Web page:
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Disability Rights Commission - Forward Planning Notice

Shops and other service providers asked to "be reasonable" and remove barriers to access for disabled people
On 26 February 2002 The Disability Rights Commission (DRC) will launch a new Code of Practice offering advice to businesses ands services in Britain on how to overcome physical barriers to access experienced by disabled people.

The DRC is calling for service providers to "be reasonable" and start "putting their house in order" for disabled customers now prior to The rights of Access for disabled People becoming law in 2004 under the Disability discrimination Act.

The Code calls for reasonable adjustments to be made to around 2 million businesses and services of all sizes throughout Britain who have not yet complied with the requirements of the Disability discrimination Act 1995.

Reasonable adjustments usually involve simple low cost changes to premises or the way a service is provided which will help disabled people, and help businesses tap into the estimated 40 billion spending power of disabled consumers in Britain each year.

The DRC has also produced three publications to help disabled people , small businesses and other service providers understand the Code of Practice :

A Practical Guide For Small Businesses; offering practical information for small businesses about the "reasonable adjustments" required under the new Code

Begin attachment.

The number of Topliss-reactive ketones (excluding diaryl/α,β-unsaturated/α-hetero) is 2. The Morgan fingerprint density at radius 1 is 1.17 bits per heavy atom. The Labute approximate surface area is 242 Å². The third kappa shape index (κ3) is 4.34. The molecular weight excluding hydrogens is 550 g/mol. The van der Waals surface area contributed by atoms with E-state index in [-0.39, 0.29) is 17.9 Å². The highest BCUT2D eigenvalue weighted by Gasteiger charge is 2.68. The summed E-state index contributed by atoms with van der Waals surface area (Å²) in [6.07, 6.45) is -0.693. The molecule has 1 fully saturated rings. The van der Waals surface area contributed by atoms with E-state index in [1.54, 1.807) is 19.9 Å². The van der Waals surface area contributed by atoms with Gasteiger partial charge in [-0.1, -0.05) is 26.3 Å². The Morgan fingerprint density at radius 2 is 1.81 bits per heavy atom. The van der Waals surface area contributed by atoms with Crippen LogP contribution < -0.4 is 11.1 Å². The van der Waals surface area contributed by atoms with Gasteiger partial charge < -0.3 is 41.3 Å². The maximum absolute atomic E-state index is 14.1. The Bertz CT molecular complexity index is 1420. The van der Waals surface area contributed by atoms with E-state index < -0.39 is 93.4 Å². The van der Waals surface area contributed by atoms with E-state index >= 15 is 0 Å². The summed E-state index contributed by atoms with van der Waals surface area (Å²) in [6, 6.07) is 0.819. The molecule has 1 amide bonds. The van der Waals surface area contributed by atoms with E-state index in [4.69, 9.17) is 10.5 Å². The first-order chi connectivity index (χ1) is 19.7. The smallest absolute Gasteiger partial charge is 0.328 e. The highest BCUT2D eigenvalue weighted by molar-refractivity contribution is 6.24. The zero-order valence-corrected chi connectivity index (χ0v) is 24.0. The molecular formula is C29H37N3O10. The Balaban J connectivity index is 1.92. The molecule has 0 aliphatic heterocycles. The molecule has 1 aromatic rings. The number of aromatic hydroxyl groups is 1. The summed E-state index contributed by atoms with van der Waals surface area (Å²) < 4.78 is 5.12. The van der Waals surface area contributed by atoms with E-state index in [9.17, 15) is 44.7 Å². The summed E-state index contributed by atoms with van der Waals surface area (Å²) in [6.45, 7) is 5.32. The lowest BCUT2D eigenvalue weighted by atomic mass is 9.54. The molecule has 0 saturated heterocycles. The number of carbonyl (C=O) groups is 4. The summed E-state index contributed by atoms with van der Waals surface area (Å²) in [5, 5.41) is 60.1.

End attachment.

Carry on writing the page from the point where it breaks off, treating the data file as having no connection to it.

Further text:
2004 - what it means for disabled People; a summary of rights of disabled people under the new Code

2004 - what it means for service providers; a summary of the legal duties on service providers under the new Code

Facts On Disability
There are about 800,000 disabled people in Scotland.
52% of people in Scotland think disabled people are treated unfairly by society as a whole.
55% think that not enough is done to ensure that disabled people can buy goods and services like non-disabled people.
Disabled people account for about one in five of the working age population.
About 60% of people in Scotland know someone who is disabled.
About 3.8billion is spent by 800,000 disabled consumers in Scotland each year.
The Code of practice affects more than 2999,000 businesses in Scotland.
Only one in five people think people in rural areas have the same access as people in urban areas.
More than two in three people do not think there could be occasions when it iss justified to treat disabled people less favourable than others.
Lerss than half the population think disabled people's needs are taken into account when building and renovating buildings and public spaces.
To order FREE copies of the Practical Guide or summary booklets, or for further information about the code contact  the DRC helpline on 084547 622 633 or visit the DRC web site at www.drc-gb.org The Code of Practice will be available from the Stationery Office.

The part of the Disability Discrimination Act 1995 relating to the provision of gppds and services has three phases;
(1)
Dec 1996 -0 it becomes unlawful for service providers to treat disabled people less favourably for a reason related to their disability.
(2)
October 1999 - service providers must make 'reasonable adjustment' for disabled people e.g. providing extra help or making changes to the way they provide services
(3)
October 2004 - service providers may have to make other 'reasonable adjustments' in relation to the physical features of their premises to overcome physical barriers to access.

The Disability Rights Commission (DRC) is an independent body set up by an Act of Parliament in April 2000 to enforce the rights of disabled people.

 

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